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The River Reporter, November 4–10, 2010


Trailer Talk picnics to probe gas impacts

By SANDY LONG

UPPER DELAWARE REGION — If you’ve got something to say about natural gas, Sabrina Artel would like to hear it, and is preparing a picnic featuring local goods as part of her ongoing Shale Project to invite conversation on issues impacting communities facing natural gas extraction.

“My relationship to The Shale Project is a personal one because I live on the shale in Liberty, NY and have been a participant in the unfolding of the possibility of wide-scale drilling where I live, while being present for what could be the largest industrialization of the state ever and a massive environmental disaster,” said Artel.

The inventive proprietor of Trailer Talk, a unique blend of live performance, community event and broadcast that begins in the cozy kitchen of the vintage 1965 Beeline trailer that Artel tows to various events, said she knew very little about gas drilling and hydrofracturing when she found herself perched on top of the shale two and a half years ago.

“The more I learn, the clearer it becomes that for all I’ve been given by this beautiful place and the incredible community here, in addition to the vital wilderness and farmland that I share my life with, it is my responsibility to give voice to this critical time in our region’s history,” she said.

In pursuing that goal, Artel launched The Shale Project, a combination of live events, a radio and video series and an interactive website with archives, interviews and public conversations exploring the impact of natural gas drilling on the region’s water resources and the issues being debated in neighborhoods.

Artel has taken Trailer Talk to numerous events this year, capturing perspectives at a gas rally at the New York state capital, a Delaware River Basin Commission hearing in Trenton, NJ, the Trout Parade in Livingston Manor, NY, a Gasland movie screening in Callicoon, NY, various Sullivan County drilling forums and more.

Sitting across the trailer’s kitchen table, or crossing paths along the way, have been Julie and Craig Sautner from Dimock PA, whose water is contaminated from nearby gas drilling, actor and environmental activist Mark Ruffalo, Mayor Calvin Tillman from Dish, TX, Kate Sinding of the Natural Resources Defense Council, EPA whistleblower Weston Wilson, pro-and-anti-drilling activists, NYS Senator Tom Duane, NYS Assemblywoman Aileen Gunther, NYS Senator John Bonacic, U.S. Congressman Maurice Hinchey and countless ordinary citizens.

In her travels, Artel explores what defines a community. “I’ve continued to seek new community strategies to see how communities are coming together in unique and productive ways,” said Artel. “What is most clear is that local culture, generations of history and beloved homes are always lost when the companies intent on fossil fuel extraction move into a new region. In addition to depleting or destroying essential and finite resources like clean water, neighbors are pitted against neighbors and whole communities are torn apart.”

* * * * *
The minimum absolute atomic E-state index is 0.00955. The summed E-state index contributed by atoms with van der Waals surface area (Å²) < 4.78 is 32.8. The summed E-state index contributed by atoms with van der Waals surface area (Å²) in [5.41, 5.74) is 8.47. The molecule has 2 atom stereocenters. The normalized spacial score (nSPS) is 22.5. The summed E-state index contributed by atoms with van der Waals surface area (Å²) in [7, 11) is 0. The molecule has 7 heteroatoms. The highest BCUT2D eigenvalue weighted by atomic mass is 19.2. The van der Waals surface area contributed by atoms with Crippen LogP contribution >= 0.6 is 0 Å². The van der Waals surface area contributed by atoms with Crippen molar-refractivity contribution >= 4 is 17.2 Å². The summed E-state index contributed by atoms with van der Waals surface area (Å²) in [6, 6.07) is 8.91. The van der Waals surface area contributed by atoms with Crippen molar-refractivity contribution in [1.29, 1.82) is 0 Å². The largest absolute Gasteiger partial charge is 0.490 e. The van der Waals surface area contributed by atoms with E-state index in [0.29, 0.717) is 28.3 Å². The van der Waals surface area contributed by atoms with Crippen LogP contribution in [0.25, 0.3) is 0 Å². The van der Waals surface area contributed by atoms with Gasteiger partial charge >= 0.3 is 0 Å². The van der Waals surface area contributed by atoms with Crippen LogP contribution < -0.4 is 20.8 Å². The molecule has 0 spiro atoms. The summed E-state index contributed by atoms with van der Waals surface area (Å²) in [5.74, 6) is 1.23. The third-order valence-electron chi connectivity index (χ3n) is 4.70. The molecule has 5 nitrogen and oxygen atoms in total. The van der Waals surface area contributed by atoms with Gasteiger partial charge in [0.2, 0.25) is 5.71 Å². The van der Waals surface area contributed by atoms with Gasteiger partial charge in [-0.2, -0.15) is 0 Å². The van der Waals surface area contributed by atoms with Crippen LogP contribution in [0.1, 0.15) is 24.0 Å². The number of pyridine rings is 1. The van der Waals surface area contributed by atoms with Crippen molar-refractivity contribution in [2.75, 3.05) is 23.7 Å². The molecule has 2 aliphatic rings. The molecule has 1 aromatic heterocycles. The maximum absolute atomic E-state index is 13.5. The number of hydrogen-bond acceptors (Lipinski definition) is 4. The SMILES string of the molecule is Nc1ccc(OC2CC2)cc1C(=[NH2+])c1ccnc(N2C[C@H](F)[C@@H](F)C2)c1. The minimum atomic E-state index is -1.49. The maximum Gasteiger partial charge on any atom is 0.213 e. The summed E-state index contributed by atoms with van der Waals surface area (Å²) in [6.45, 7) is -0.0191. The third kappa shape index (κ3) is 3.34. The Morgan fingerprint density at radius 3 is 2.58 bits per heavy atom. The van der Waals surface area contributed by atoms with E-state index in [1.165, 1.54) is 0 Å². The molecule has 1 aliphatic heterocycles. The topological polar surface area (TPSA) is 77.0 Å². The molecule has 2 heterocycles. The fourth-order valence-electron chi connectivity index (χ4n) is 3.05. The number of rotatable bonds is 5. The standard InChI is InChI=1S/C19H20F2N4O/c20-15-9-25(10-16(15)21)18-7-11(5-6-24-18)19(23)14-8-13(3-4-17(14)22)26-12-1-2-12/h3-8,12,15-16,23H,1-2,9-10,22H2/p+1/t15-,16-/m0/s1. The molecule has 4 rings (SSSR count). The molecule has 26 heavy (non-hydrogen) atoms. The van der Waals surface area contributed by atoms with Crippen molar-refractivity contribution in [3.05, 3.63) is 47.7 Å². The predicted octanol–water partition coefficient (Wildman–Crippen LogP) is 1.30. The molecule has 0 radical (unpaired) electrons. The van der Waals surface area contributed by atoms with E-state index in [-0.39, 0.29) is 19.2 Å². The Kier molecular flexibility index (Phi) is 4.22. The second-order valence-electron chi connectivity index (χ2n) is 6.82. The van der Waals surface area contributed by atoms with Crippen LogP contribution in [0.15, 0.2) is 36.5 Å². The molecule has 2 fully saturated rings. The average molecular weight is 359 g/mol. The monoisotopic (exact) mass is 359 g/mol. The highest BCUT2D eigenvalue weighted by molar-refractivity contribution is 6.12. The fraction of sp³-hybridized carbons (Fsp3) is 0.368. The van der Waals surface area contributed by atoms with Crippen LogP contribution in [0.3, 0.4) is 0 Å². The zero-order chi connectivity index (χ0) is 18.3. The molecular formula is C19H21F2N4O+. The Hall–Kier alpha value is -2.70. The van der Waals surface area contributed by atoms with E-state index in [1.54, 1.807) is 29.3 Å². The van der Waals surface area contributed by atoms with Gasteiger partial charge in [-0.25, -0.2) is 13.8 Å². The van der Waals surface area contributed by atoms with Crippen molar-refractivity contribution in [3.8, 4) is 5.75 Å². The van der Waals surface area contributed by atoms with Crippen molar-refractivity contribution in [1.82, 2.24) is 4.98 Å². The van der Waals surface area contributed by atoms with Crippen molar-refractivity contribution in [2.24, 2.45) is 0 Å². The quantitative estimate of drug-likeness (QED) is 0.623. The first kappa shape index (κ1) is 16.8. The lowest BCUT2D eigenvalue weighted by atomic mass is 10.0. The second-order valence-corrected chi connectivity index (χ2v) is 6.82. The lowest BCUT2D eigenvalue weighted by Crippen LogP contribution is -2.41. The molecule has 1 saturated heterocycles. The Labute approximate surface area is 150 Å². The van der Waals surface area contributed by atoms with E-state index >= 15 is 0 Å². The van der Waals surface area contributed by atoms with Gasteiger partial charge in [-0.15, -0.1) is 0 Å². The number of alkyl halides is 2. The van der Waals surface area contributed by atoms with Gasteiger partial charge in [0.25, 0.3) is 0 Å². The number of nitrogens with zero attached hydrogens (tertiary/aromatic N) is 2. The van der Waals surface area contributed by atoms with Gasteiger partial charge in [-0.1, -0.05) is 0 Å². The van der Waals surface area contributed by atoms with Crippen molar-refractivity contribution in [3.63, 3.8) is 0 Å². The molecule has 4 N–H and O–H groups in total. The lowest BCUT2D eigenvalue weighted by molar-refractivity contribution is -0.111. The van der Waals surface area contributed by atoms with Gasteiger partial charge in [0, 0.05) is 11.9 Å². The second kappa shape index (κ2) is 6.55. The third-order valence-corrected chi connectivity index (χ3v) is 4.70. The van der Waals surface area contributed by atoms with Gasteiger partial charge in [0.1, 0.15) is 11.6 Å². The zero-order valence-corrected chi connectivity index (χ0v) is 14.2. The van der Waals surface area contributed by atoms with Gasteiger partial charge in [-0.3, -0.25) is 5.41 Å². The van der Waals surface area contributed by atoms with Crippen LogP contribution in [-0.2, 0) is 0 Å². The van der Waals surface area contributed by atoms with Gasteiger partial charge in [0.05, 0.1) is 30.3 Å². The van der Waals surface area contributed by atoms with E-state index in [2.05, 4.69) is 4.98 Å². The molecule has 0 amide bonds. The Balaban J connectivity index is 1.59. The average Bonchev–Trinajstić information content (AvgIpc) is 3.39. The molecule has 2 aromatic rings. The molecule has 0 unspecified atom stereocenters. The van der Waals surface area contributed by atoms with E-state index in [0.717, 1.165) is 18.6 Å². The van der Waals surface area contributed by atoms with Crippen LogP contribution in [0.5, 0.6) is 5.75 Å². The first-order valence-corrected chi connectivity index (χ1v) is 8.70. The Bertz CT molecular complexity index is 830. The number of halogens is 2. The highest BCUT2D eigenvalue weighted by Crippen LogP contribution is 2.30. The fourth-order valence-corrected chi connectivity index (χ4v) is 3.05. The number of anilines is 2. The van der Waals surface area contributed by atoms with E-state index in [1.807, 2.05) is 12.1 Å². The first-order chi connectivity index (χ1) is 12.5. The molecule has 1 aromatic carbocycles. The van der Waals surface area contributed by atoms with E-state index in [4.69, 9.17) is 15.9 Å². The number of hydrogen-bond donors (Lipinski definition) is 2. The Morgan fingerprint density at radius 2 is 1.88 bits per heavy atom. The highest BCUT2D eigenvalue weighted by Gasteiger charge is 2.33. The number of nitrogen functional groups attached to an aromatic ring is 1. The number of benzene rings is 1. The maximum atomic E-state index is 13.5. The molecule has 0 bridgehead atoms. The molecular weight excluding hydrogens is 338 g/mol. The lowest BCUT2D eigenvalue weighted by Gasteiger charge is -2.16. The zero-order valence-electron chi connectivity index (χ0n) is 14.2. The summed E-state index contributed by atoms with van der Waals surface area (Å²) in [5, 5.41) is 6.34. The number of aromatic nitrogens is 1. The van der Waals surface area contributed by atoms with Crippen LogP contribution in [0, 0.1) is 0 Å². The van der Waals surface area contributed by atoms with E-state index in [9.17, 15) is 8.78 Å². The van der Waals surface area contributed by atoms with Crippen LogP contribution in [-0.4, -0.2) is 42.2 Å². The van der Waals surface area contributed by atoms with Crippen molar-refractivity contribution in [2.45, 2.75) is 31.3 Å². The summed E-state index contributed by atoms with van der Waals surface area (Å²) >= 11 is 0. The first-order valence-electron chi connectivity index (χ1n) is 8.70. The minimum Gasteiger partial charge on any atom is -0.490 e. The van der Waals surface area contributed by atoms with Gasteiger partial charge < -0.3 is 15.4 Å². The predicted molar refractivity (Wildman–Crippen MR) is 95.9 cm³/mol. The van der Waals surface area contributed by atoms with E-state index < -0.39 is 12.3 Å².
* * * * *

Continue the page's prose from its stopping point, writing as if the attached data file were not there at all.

On November 7, Artel will bring Trailer Talk to Callicoon, NY, the latest location for her Shale Project Picnics (see sidebar). “The picnics are a way to connect to each other through something universal—food and the coming together to ‘break bread’ and connect through our everyday need to eat—and celebrate the specifics of a location expressed by locally grown and prepared foods,” she explained.

Artel will interview guests and record for broadcast their ideas of home, in addition to discussing the environmental conditions required for sustainability. “Without clean water, we would not be able to sustain ourselves with locally grown healthy foods, so I will speak to producers about water needs of farmers to learn more about our precious water resources,” she said. “The small farms that pride themselves on generations of connection to their land are risking their clean air and water because selling a lease to a gas drilling company can be perceived as the only way to keep from losing the property.”

Artel was invited to picnic at the Park Slope Food Coop in Brooklyn, where she traveled last weekend to help inform NYC residents about what’s happening in New York’s upstate region in terms of gas drilling and the connection that exists between local foods and water.

The Shale Project and the picnics are funded in part by the Park Foundation, the Puffin Foundation and the New York State Council on the Arts Individual Artist’s Grant with support from the Delaware Valley Arts Alliance. Visit sabrinaartel.com/shaleproject for more information.

Picnic time!

Join Trailer Talk at the Farmers Market in Callicoon Park from 11 a.m. to 2 p.m. on November 7. Farmer Greg Swartz, former director of the Northeast Organic Farming Association of New York and owner of Willow Wisp Organic Farm in Abrahamsville, PA, which is threatened by impacts related to gas exploration nearby, will provide organic produce from the farm, including watermelon radishes, chard, winterbore and red Russian kale, cranberry red potatoes, prince and rosa di milano onions, leeks, necoras carrots, sugar pumpkins and delicata and acorn squash. The event will also feature cheese from Tonjes Farm, Sherman Hill Homestead goat cheeses, Maynard Farm apples and pears, Muthig Farm maple drops and syrup, foods from Lucky Dog Café in Hamden and more. Artel will have contaminated well water on display from the Sautner’s well in Dimock, PA.


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